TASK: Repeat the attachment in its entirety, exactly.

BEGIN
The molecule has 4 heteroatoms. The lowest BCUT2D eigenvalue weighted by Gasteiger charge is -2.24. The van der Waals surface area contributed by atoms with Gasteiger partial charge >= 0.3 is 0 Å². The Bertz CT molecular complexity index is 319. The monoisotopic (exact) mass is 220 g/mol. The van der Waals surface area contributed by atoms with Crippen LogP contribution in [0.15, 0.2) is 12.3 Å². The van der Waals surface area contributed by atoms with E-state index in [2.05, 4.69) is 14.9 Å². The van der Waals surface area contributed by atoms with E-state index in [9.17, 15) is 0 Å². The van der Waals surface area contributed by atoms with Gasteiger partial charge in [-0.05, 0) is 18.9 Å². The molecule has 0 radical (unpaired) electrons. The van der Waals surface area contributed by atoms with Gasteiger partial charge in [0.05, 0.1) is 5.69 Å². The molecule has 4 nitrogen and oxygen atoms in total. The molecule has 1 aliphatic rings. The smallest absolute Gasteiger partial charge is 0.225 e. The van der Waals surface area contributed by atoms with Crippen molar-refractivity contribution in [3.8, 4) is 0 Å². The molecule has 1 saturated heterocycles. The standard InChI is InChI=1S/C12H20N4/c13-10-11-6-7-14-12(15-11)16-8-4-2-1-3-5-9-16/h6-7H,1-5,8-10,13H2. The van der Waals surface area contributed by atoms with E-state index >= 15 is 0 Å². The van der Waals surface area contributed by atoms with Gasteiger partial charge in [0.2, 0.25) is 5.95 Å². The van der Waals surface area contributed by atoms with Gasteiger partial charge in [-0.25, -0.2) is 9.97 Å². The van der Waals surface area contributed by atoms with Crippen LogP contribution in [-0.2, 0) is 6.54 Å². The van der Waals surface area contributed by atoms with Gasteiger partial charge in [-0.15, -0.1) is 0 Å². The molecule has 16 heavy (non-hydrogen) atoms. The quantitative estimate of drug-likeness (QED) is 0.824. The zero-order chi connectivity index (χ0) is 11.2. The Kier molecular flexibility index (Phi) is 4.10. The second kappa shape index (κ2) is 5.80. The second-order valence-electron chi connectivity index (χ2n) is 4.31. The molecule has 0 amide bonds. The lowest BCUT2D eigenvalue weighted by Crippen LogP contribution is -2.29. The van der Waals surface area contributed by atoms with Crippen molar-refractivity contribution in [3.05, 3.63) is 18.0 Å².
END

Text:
The molecule has 4 heteroatoms. The lowest BCUT2D eigenvalue weighted by Gasteiger charge is -2.24. The van der Waals surface area contributed by atoms with Gasteiger partial charge >= 0.3 is 0 Å². The Bertz CT molecular complexity index is 319. The monoisotopic (exact) mass is 220 g/mol. The van der Waals surface area contributed by atoms with Crippen LogP contribution in [0.15, 0.2) is 12.3 Å². The van der Waals surface area contributed by atoms with E-state index in [2.05, 4.69) is 14.9 Å². The van der Waals surface area contributed by atoms with E-state index in [9.17, 15) is 0 Å². The van der Waals surface area contributed by atoms with Gasteiger partial charge in [-0.05, 0) is 18.9 Å². The molecule has 0 radical (unpaired) electrons. The van der Waals surface area contributed by atoms with Gasteiger partial charge in [0.05, 0.1) is 5.69 Å². The molecule has 4 nitrogen and oxygen atoms in total. The molecule has 1 aliphatic rings. The smallest absolute Gasteiger partial charge is 0.225 e. The van der Waals surface area contributed by atoms with Crippen molar-refractivity contribution in [3.8, 4) is 0 Å². The molecule has 1 saturated heterocycles. The standard InChI is InChI=1S/C12H20N4/c13-10-11-6-7-14-12(15-11)16-8-4-2-1-3-5-9-16/h6-7H,1-5,8-10,13H2. The van der Waals surface area contributed by atoms with E-state index >= 15 is 0 Å². The van der Waals surface area contributed by atoms with Gasteiger partial charge in [0.2, 0.25) is 5.95 Å². The van der Waals surface area contributed by atoms with Gasteiger partial charge in [-0.25, -0.2) is 9.97 Å². The van der Waals surface area contributed by atoms with Crippen LogP contribution in [-0.2, 0) is 6.54 Å². The van der Waals surface area contributed by atoms with Gasteiger partial charge in [-0.15, -0.1) is 0 Å². The molecule has 16 heavy (non-hydrogen) atoms. The quantitative estimate of drug-likeness (QED) is 0.824. The zero-order chi connectivity index (χ0) is 11.2. The Kier molecular flexibility index (Phi) is 4.10. The second kappa shape index (κ2) is 5.80. The second-order valence-electron chi connectivity index (χ2n) is 4.31. The molecule has 0 amide bonds. The lowest BCUT2D eigenvalue weighted by Crippen LogP contribution is -2.29. The van der Waals surface area contributed by atoms with Crippen molar-refractivity contribution in [3.05, 3.63) is 18.0 Å².